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Cabbage
(Brassica oleracea capitata)


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Cultivars

Cabbage plants

There are many, many varieties of cabbage—mainly because of the historical need to have crop coming in as a regular flow rather than more or less all at once. Since we use cabbage mainly for borscht or freezing for other cooking uses, one variety of each kind (green and red) is enough.

We will repeat here what we now say about all Brassicas. For a long time, we made the mistake many amateur Brassica growers make, that of trying to race against summer with cool-weather crops. Even with fairly early plantings, if the crops don’t mature very quickly, the weather gets warm then hot, and your cabbage (or other Brassica) crop is largely or wholly shot.

The answer, especially in this era of continuous global warming, is easy: because all Brassicas are quite tolerant of rather cool to cold weather (some actually need some frosting to achieve peak flavor), one simply plants the seeds in mid to late summer and harvests in late fall or even early winter. If the plants don’t grow as fast as we might like, no harm done because they can withstand the cool/cold weather of late fall and early winter.

Although we prefer open-pollinated cultivars, that is less important with Brassicas, for which home gardeners shouldn’t try to save seed (owing to potential disease problems). After our cultivar review, we ended up with a hybrid green cabbage and an OP red. In both cases, storage potential played a good part in the decision, since in its bare form cabbage is not a good candidate for freezing (cooked is, of course, fine). The two we opted for are Storage #4 (hybrid, 80 days), the green type, and Mammoth Red Rock (OP, 100 days) for the red. Red cabbages are commonly thought to be less liable to cracking and splitting than green types, for what that may be worth. In any event, hot red cabbage salad is, as a friend of ours would put it, ”pretty good stuff, mon!”


Planting

Timing

A lot of sources insist that cabbage should be started indoors as seedlings. But they are talking about spring-planted cabbage, which, as we said above, seems a useless fight against nature. If we are summer-planting for late-autumn harvest, for us the seeds will go in the ground around late June (for the 100-day one) or early July (for the 80-day one), which is scarcely a time when one worries about poor l’il seedlings getting frosted down. So, obviously, we direct-sow.

For our exact climate, we will be seeding the red cabbage on June 22nd and the earlier green on July 12th. The nice thing about fall harvest is that we don’t need to be too exact about dates, because the plants can go pretty deep into autumn and early winter. With those planting dates and the nominal days to maturity, both types should be ready for harvest around the very end of September—but if they ignore the calendar by a bit, who cares? They’re not going to bolt. What a change from spring planting!

Sowing Seed

Sow seed ¼ to ½ inch deep. Like broccoli, thewy want about a 16" spacing in a deep-dug bed.

The Bed

Cabbages, like most or all brassicas, are fairly indifferent to soil type and pH, but do want well-drained soil; some sources say they prefer a slightly alkaline soil, a hair over 7.0. They are also said to prefer a “heavy” soil, so—within reasonable bounds—clay is not a problem. And while it is reputedly not fussy about needing direct sun, direct sun is how they grow best. They are heavy feeders, and want well-fertilized soil.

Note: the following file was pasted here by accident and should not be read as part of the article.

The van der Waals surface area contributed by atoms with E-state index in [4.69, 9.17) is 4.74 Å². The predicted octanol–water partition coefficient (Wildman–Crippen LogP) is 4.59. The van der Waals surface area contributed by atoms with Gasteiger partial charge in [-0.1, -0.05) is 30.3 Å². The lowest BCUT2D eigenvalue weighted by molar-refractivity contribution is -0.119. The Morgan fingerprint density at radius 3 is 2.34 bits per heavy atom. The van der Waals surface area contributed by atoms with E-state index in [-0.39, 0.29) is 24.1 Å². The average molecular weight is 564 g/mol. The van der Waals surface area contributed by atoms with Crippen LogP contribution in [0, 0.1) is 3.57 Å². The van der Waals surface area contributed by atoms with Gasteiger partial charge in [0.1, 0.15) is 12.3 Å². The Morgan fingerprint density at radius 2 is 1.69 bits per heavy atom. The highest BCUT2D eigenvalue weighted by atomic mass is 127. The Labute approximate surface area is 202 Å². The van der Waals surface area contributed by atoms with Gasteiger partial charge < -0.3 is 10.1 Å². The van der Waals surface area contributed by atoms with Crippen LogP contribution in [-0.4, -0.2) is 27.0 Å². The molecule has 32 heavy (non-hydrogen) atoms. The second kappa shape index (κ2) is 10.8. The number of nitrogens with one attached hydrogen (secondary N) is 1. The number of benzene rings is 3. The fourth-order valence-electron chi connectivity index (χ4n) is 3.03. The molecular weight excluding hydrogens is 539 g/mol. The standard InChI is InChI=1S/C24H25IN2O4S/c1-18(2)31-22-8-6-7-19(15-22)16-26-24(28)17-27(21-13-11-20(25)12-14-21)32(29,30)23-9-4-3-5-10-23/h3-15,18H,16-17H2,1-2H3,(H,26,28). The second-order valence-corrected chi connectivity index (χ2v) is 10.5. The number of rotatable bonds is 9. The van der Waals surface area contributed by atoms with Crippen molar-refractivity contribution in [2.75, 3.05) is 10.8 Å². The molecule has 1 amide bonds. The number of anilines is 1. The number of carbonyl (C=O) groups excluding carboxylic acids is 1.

Growing

Again like most brassicas, cabbage prefers moist soil and doesn’t mind—even likes—wet leaves, so water regularly and generously (just don’t get the soil actually sodden or waterlogged). It is quite important that their water supply be regular: cabbages experiencing dry then wet can readily crack.


More

Relevant Links

Besides any links presented above on this page, the following ought to be especially helpful:


Odds and Ends

Biology

Cabbages are members of the Cruciferae family, Brassica genus. All crucifers are highly vulnerable to clubroot disease; the only reliable way to avoid it is crop rotation, with a minimum four-year pattern recommended.

Saving seed from crucifers is inadvisable for the nonexpert: even the experts have problems, both with cross-breeding—crucifers very readily cross—and with disease.

Of the many other food crops closely related, a few are kale, Brussels sprouts, kohlrabi, broccoli, cauliflower, radishes, turnips, rutabagas, watercress, and mustard.


History

The old, original Brassica oleracea ancestor is native to the Mediterranean region of Europe, and is somewhat similar in appearance to a leafy canola plant. Sometime soon after the first domestication of plants, that ancestral “cabbage” was being grown as a leafy vegetable around the Mediterranean. Because the leaves were the part of the plant consumed, those plants with the largest leaves were selectively propagated for next year’s crop.

By the 5th century B.C., that continued preference for ever-larger leaves led to the vegetable we now know as kale (known botanically as Brassica oleracea acephala, “headless cabbage”); kale is, of course, still grown today. But eventually some developed a taste for those plants with a tight cluster of tender young leaves in the center of the plant, at the top of the stem, and that type, too, came to be selected for; over the centuries, that selecting led to what we think of as cabbages, which were probably a distinct type by as early as the 1st century A.D. (That’s why cabbage is Brassica oleracea capitata, “headed cabbage”.)


Envoi

If you have ever envied the simple, easy life of vegetables, you can visit The Page That Turns You into a Cabbage! (their title, not ours).


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